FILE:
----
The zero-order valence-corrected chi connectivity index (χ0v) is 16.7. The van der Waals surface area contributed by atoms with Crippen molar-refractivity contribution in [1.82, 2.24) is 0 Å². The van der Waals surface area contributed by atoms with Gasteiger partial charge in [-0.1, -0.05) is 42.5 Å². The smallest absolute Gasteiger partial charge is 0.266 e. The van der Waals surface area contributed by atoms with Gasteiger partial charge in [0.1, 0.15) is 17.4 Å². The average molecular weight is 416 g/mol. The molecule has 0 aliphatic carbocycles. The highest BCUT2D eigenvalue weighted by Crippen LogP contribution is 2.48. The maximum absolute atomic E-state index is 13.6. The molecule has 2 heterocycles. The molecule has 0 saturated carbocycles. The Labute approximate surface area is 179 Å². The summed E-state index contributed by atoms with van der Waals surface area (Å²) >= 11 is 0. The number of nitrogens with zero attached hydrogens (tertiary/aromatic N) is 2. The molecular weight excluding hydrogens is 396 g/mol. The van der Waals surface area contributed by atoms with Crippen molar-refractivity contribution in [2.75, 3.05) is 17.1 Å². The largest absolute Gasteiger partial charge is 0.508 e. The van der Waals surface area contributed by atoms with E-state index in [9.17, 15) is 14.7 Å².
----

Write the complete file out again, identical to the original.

The zero-order valence-corrected chi connectivity index (χ0v) is 16.7. The van der Waals surface area contributed by atoms with Crippen molar-refractivity contribution in [1.82, 2.24) is 0 Å². The van der Waals surface area contributed by atoms with Gasteiger partial charge in [-0.1, -0.05) is 42.5 Å². The smallest absolute Gasteiger partial charge is 0.266 e. The van der Waals surface area contributed by atoms with Gasteiger partial charge in [0.1, 0.15) is 17.4 Å². The average molecular weight is 416 g/mol. The molecule has 0 aliphatic carbocycles. The highest BCUT2D eigenvalue weighted by Crippen LogP contribution is 2.48. The maximum absolute atomic E-state index is 13.6. The molecule has 2 heterocycles. The molecule has 0 saturated carbocycles. The Labute approximate surface area is 179 Å². The summed E-state index contributed by atoms with van der Waals surface area (Å²) >= 11 is 0. The number of nitrogens with zero attached hydrogens (tertiary/aromatic N) is 2. The molecular weight excluding hydrogens is 396 g/mol. The van der Waals surface area contributed by atoms with Crippen molar-refractivity contribution in [2.75, 3.05) is 17.1 Å². The largest absolute Gasteiger partial charge is 0.508 e. The van der Waals surface area contributed by atoms with E-state index in [9.17, 15) is 14.7 Å².